Above: The Town Council practices social distancing at its emergency meeting Monday night.
By Elizabeth F. McNamara
The Town Council voted 5-0 Monday night to give Town Manager Andrew Nota temporary emergency powers at a meeting at Town Hall where the only people in attendance were the five councilors and staff from both the town and the schools (and this reporter). The action, said Council President Mark Schwager, was “to remove barriers to action in response to COVID-19” in the event that it worsens, as has been seen in China, Italy and now New York.
“This step has not been taken lightly. We hope by taking these actions we can reduce the health risk to our community,” Schwager said.
As of Monday, according to Gov. Gina Raimondo, 21 people had tested positive for the novel coronavirus, with 149 tests pending and 2,300 known to be in self-quarantine (including the entire student body and staff of Cranston West High School). That places Rhode Island among the top six states in the country per capita. According to Dr. Nicole Alexander-Scott, head of the state Dept. of Health, Rhode Island has what’s referred to as “community spread,” where there are people with the virus whose transmission cannot be tracked to an individual source.
As a result, Raimondo ordered all restaurants to stop dine-in service starting Tuesday (3/17), permitting take-out and delivery services only. That hits restaurant-rich East Greenwich hard. Several local outlets are closed until the dine-in ban is lifted, but the majority of dining establishments are offering take-out and delivery service (find a list of all local venues HERE).
“We’re going to take a pause for a period of time,” said Nota about the restaurant closure Monday. “That’s probably the scariest thing … we don’t know when this will end.”
As of now, Town Hall is open for business, but Nota said he was working with staff in case more restrictions are put in place.
“We’re already looking at ways to streamline staffing,” he said. That said, DPW and Rec workers will be tackling their typical spring chores, such as street sweeping and field maintenance, as long as that is feasible.
“For the time being, we’re going to stay the course and provide the highest level of services,” said Nota.
But, he said, “we can’t do this alone … the community needs to be committed.”
In particular, Nota asked residents who might have an extra box or two of medical masks or gloves to drop them off at Swift Community Center to be used by the town’s first responders because supplies are tight.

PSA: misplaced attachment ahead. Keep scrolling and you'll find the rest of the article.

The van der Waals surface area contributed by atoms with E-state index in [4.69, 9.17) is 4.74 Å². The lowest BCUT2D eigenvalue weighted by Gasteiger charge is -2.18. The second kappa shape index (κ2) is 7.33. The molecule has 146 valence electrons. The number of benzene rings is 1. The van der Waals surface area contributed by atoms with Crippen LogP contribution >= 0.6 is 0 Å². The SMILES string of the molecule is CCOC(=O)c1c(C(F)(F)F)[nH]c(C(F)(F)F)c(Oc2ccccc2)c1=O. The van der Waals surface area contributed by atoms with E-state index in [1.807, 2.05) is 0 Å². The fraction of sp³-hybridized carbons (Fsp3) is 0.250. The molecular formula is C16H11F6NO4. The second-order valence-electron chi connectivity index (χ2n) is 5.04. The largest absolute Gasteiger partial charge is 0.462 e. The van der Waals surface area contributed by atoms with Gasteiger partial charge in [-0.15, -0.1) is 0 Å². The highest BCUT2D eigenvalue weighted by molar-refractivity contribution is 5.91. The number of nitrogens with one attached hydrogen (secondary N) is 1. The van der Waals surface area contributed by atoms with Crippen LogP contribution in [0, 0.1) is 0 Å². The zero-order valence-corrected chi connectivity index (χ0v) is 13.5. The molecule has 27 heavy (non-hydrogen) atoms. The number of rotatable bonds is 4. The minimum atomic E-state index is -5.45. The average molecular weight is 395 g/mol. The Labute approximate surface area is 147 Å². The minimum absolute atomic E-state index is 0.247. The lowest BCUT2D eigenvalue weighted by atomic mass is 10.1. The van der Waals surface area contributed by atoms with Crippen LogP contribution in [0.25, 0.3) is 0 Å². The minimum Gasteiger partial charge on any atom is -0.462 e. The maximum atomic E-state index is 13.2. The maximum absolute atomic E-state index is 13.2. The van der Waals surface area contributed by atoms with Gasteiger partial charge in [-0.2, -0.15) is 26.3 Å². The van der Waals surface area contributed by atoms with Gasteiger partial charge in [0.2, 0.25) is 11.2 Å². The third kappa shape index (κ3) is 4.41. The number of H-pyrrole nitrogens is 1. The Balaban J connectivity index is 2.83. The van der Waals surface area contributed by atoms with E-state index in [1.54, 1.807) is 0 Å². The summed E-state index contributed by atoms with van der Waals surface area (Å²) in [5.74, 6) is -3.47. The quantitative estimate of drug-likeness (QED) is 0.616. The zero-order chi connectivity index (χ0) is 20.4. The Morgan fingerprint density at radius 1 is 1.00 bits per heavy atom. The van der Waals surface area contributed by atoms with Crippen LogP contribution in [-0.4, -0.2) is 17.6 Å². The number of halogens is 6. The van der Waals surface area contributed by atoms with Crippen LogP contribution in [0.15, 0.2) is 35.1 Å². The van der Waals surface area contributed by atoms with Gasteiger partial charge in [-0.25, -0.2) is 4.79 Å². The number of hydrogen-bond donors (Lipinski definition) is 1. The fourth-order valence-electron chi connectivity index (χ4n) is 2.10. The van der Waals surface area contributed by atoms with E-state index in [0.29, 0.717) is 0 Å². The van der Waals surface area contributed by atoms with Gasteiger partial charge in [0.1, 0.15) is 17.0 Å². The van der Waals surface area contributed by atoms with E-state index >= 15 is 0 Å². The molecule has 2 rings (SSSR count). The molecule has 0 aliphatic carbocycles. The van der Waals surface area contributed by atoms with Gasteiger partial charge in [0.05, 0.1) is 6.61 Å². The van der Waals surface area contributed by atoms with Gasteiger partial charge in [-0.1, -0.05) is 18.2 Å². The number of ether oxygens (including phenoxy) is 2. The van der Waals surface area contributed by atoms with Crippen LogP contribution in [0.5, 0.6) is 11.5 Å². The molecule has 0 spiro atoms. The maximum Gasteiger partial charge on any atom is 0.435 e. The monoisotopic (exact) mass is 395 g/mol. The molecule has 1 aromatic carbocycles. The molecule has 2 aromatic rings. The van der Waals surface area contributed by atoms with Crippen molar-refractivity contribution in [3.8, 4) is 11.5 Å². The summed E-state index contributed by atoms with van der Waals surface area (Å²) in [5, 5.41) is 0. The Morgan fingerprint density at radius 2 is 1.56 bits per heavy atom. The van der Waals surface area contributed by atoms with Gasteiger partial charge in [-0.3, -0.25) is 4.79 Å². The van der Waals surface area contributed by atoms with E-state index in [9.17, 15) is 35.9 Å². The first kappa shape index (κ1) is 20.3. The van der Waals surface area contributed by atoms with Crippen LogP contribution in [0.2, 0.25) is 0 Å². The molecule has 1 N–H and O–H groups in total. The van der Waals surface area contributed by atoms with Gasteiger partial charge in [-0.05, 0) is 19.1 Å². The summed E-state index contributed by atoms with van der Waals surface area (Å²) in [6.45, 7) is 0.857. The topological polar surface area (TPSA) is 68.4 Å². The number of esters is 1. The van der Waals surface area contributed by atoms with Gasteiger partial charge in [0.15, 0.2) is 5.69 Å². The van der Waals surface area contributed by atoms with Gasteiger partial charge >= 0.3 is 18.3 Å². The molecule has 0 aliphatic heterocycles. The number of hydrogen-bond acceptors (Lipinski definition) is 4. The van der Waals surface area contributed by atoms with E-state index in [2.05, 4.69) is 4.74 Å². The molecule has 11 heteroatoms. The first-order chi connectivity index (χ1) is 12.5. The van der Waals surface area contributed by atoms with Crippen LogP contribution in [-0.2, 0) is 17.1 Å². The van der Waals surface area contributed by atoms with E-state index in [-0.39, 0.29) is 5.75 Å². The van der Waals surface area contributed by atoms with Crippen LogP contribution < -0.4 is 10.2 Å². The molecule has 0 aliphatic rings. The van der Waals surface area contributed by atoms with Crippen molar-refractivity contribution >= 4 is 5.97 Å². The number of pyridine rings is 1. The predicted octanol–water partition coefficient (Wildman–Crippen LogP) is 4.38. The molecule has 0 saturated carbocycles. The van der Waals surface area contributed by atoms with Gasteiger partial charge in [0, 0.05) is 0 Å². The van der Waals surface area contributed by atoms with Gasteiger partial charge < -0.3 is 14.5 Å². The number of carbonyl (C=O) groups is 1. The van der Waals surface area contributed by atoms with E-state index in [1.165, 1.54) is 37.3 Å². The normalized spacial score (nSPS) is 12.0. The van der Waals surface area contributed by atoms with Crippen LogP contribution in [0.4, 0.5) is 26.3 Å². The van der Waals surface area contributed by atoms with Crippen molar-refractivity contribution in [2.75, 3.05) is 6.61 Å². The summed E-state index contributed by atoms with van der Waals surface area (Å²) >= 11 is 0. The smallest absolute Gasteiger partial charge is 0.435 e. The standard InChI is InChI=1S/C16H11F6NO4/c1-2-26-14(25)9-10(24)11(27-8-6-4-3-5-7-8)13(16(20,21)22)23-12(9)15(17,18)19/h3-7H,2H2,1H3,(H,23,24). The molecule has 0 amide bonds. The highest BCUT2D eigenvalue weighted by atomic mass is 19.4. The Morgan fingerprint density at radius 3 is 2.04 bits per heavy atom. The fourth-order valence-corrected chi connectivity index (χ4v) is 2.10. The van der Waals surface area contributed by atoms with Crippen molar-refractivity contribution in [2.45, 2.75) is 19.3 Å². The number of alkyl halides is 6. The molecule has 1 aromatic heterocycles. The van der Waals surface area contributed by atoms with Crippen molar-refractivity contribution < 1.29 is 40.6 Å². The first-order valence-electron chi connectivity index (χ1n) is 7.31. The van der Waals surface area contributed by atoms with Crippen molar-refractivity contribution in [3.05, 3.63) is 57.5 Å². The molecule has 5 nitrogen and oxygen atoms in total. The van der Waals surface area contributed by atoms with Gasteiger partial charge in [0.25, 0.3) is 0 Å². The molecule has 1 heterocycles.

“We know there’s a supply of lower-level gloves and masks in the community,” he said Monday night. “For anybody out there that has an extra box of gloves or masks, if they have enough and they have excess, we could use that extra supply.”
Meanwhile, the school district will be distributing free breakfasts and lunches to students 18 and younger starting Tuesday (3/17/20) from 11:30 a.m. to 12:30 p.m. at Frenchtown and Eldredge schools. Anyone picking up a meal must be accompanied by a student.
The town’s Senior Services program will be providing meals starting Wednesday. Contact Charlotte Markey at [email protected] to be added to that list. Meal pickups and deliveries will both be available.
Gov. Raimondo has limited gatherings to 25 or fewer, but that could drop to 10 people, as has been urged by national sources. One irony noted by Town Manager Nota is that this is the first March maybe ever where ball fields are in shape for play (not too soggy from snow and rain) but the town has had to shut down all public fields.
That said, Nota encouraged residents to get outdoors and said all EG parks would remain open, including playgrounds. He said parents should use discretion if they arrive at a playground – if it is crowded, don’t stop there.
The East Greenwich Police Department also issued some guidelines Monday, urging residents to call ahead if they need a VIN or background check. For VIN check appointments, call (401) 884-2244. For background checks and fingerprinting, call (401) 886-8629. In both instances, DO NOT come into the lobby – those calls are going to be handled by phone call only. The EGPD Community Room is closed until further notice. In addition, if you need to go to the police department for a court-ordered custody exchange, again DO NOT come into the lobby. There is a dedicated video surveillance camera above the front door that will capture the exchange.
For those who find themselves out of work because of this health emergency, WPRI has compiled information on how to apply for aid HERE.
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